LG has made quite the recovery when you think about it – the manufacturer’s total shipments in the first quarter of 2013 were almost double that of the same period last year according to research firm IDC. The electronics giant has tried to branch out into high-end smartphones – with decent attempts emerging in the form of the Nexus 4 and Optimus G Pro – but can LG really keep up with the likes of Apple and Samsung in such a competitive market? What’s clear is that LG is certainly trying. Unveiled at a press event this week, the LG G2 has some impressive high-end specifications that undoubtedly put it in the running. With a 5.2-inch 1080p IPS display, 13-megapixel camera and 2.26GHz quad-core processor there’s a lot packed into this 146g device. In comparison to the Samsung Galaxy S4, for example, the spec is fairly similar when you put the handsets next to each other.
The feature that most caught everyone’s attention though was the volume and power buttons on the rear of the device – something that has never been done before by any other manufacturer. With a lot of talk about ‘change’ and ‘listening to what the consumer wants’, it was clear that LG was seriously looking to draw attention to this significantly different design. This is how LG is hoping to compete – by being different.
The questions is - why the sudden change? ABI Research believe that, if LG had managed to build a successful range of decent mid-range phones, it would be able to move up the list of top handset makers anyway - instead of attempting to keep up with brands like Apple, Samsung and Nokia.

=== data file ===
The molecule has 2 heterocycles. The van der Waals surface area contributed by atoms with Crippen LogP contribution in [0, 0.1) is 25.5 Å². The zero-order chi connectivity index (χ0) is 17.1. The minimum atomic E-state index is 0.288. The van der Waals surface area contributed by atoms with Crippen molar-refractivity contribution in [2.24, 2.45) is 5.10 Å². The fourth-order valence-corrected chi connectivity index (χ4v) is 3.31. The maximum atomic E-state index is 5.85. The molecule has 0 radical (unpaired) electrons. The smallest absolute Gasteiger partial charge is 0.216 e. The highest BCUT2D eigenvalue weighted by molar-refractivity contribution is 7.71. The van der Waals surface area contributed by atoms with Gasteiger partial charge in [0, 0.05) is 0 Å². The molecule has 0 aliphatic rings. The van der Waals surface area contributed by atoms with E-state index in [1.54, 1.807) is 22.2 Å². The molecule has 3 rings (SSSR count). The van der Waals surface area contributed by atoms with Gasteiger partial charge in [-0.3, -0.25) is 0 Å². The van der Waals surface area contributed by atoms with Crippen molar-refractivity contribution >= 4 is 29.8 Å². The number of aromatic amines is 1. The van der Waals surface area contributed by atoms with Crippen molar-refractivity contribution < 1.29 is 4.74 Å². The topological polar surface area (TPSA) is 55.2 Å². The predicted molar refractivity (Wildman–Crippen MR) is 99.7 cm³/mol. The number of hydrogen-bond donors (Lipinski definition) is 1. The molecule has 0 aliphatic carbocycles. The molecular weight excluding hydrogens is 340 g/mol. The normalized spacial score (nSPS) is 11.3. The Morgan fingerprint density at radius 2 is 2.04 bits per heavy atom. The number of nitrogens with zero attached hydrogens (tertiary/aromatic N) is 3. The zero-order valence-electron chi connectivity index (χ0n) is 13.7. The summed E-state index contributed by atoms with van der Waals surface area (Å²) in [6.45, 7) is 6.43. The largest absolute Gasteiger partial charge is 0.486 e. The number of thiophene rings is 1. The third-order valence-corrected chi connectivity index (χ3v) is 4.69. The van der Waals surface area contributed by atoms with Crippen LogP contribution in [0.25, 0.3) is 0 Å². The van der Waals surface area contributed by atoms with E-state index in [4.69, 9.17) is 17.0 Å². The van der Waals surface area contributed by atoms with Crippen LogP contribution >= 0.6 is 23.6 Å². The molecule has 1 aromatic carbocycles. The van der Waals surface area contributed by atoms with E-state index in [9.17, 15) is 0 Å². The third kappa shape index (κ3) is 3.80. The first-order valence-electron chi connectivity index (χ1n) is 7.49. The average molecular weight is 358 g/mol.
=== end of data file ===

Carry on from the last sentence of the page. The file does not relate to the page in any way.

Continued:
But when you compare the money in the high-end smartphone market it’s hardly a surprise that LG want in. According to ABI Research, in Q1 this year Samsung shipped 112.8 million units, dwarfing LG’s 16.2 million shipments on lower priced handsets.
Up until this point LG devices have not been valued particularly highly, and they don’t seem to have held their value on the release of competitive smartphones either. Data from mobile phone recycling comparison site CompareMyMobile.com shows that LG is the top brand losing trade-in value most quickly for the second month in a row – beating Motorola to take the top spot.
The site say that the value may have dropped more quickly as recyclers anticipated the release of the G2, but the average value drop speed for LG was fairly quick in the first place, as its devices failed to compete with others that were released on the market.
Overall it seems that LG are looking to get serious about high-end, well-designed mobile technology. As far as the specifications goes, the G2 is an extremely competitive handset. There’s just a question of whether it can compete with the reputations of models from brands like Apple and Samsung. The rear buttons certainly make it stand out from the crowd though.
What do you think? Will the LG G2 sink or swim?